A conversation between U.S. Rep. Phil Gingrey and his constituents went viral this week after the topic turned to rape and abortion and Gingrey appeared to defend controversial comments by a pair of his fellow Republicans on the topic.
Speaking to constituents in Smyrna on Thursday, in an exchange first reported by the Marietta Daily Journal, Gingrey, R-Marietta, was asked about the impact of the abortion-rights debate on the fall elections. Gingrey brought up the failed U.S. Senate campaigns of Republicans Todd Akin of Missouri, who said the female body would not allow a pregnancy in cases of “legitimate rape,” and Richard Mourdock of Indiana, who said that if a woman is impregnated from a rape, “that is something that God intended to happen.”
Gingrey said Mourdock was only saying “that’s still a child and that’s a child of God.” Addressing Akin’s comments, Gingrey said a scared, newly pregnant woman could lie about whether she was raped.
“That’s what he meant when he said legitimate rape versus non-legitimate rape,” Gingrey said. “I don’t find anything so horrible about that. But then he went on and said that in a situation of rape, of a legitimate rape, a woman’s body has a way of shutting down so the pregnancy would not occur. He’s partly right on that.”
Gingrey, an obstetrician/gynecologist since 1975, continued by drawing on his medical background.
“We tell infertile couples all the time that are having trouble conceiving because of the woman not ovulating, ‘Just relax. Drink a glass of wine. And don’t be so tense and uptight because all that adrenaline can cause you not to ovulate.’ So he was partially right wasn’t he? But the fact that a woman may have already ovulated 12 hours before she is raped, you’re not going to prevent a pregnancy there by a woman’s body shutting anything down because the horse has already left the barn, so to speak. And yet the media took that and tore it apart.”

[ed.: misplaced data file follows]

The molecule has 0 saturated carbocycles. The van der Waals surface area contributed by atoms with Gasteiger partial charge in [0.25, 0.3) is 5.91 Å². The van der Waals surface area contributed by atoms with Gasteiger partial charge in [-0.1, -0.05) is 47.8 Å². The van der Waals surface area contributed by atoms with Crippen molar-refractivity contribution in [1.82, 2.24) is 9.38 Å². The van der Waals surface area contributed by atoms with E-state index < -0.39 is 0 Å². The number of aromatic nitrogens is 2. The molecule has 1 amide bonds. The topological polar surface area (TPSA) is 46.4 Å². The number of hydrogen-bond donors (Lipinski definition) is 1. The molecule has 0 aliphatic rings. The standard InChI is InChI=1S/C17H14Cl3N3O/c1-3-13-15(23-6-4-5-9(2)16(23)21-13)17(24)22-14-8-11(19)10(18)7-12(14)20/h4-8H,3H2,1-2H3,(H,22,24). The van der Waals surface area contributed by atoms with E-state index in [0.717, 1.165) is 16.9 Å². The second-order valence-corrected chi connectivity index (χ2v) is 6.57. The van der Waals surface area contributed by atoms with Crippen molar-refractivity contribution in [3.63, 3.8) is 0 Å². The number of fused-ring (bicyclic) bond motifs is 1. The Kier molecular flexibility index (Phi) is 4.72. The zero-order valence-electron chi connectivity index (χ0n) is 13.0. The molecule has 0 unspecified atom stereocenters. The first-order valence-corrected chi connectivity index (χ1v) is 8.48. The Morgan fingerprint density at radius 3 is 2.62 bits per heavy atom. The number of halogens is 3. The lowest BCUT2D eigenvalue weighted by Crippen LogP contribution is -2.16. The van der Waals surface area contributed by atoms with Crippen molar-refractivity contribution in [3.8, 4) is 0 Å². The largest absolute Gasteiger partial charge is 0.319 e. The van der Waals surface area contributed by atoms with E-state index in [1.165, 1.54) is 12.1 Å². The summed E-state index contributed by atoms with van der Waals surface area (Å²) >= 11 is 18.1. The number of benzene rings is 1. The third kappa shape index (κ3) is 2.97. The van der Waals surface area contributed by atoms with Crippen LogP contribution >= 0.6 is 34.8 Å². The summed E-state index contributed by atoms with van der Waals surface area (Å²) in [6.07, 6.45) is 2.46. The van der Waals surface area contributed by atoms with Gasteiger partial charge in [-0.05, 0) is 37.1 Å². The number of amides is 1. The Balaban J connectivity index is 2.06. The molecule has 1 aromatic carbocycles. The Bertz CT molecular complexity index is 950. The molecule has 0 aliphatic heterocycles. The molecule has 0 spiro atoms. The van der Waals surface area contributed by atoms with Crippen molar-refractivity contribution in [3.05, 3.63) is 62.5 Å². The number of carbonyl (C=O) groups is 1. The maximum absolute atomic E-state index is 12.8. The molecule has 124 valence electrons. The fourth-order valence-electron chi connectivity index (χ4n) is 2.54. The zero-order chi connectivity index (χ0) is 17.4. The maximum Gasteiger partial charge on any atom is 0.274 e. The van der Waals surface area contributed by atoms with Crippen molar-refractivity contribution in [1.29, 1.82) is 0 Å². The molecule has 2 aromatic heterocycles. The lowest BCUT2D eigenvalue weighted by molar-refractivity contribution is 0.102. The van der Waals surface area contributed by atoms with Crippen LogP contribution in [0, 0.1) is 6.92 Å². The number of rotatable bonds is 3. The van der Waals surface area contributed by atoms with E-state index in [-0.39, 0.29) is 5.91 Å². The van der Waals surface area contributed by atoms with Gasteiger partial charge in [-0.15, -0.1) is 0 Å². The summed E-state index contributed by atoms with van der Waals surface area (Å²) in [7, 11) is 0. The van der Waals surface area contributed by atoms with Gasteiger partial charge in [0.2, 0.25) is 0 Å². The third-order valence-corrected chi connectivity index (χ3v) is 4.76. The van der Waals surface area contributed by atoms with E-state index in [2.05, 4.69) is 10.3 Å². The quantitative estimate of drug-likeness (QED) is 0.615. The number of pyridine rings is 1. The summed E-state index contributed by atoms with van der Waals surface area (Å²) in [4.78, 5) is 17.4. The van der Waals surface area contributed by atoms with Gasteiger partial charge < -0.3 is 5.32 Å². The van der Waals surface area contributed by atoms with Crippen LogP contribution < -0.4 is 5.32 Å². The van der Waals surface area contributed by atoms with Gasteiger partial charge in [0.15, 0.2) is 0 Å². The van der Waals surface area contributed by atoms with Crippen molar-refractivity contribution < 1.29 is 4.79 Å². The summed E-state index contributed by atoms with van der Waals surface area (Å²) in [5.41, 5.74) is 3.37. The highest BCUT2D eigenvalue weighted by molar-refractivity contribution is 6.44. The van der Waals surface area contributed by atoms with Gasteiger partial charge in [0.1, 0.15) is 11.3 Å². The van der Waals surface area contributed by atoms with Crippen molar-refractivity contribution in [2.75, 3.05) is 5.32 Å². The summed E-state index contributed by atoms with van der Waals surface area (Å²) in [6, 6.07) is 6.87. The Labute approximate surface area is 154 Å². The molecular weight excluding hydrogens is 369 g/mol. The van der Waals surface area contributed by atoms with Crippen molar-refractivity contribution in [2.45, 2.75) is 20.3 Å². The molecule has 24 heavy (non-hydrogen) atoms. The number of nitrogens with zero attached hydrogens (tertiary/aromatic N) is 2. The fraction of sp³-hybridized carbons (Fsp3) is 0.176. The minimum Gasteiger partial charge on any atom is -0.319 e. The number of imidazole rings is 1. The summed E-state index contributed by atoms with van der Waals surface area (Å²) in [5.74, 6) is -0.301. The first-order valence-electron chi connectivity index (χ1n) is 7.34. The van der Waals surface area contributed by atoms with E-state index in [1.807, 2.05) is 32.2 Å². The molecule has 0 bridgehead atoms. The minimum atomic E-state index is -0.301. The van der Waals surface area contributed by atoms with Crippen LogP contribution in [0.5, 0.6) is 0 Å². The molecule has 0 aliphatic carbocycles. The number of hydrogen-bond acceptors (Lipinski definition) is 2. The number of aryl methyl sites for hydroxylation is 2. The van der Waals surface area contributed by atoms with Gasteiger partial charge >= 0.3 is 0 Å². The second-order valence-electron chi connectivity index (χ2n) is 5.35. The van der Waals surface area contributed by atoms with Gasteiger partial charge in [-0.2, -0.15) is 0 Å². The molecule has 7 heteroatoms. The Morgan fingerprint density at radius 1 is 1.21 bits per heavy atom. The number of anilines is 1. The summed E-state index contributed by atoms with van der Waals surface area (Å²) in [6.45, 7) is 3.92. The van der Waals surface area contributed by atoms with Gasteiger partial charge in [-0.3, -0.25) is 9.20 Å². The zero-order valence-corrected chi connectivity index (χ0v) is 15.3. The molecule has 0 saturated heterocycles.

Gingrey’s comments were picked up by national media outlets Friday and prompted a response from Planned Parenthood Action Fund president Cecile Richards.
“Representative Gingrey’s comments are ignorant and offensive,” Richards said. “These remarks are yet another reminder that some politicians would rather demean and dismiss women than focus on what they were elected to do – fix the economy and create jobs.”
The Young Democrats of Georgia circulated an online petition calling for Gingrey to resign after his “flatly offensive anti-women rhetoric.”
In a follow-up statement to the AJC, Gingrey said: “I do not defend, nor do I stand by, the remarks made by Rep. Akin and Mr. Mourdock. In my attempt to provide context as to what I presumed they meant, my position was misconstrued.”
In the same meeting, the Marietta Daily Journal reported, Gingrey also addressed gun control, a subject in the news since the December school shooting in Newtown, Conn. He said, “I would be willing to listen to the possibility” of restricting high-capacity ammunition magazines, as well as revisions to the gun-show loophole that allows some gun buyers to avoid background checks.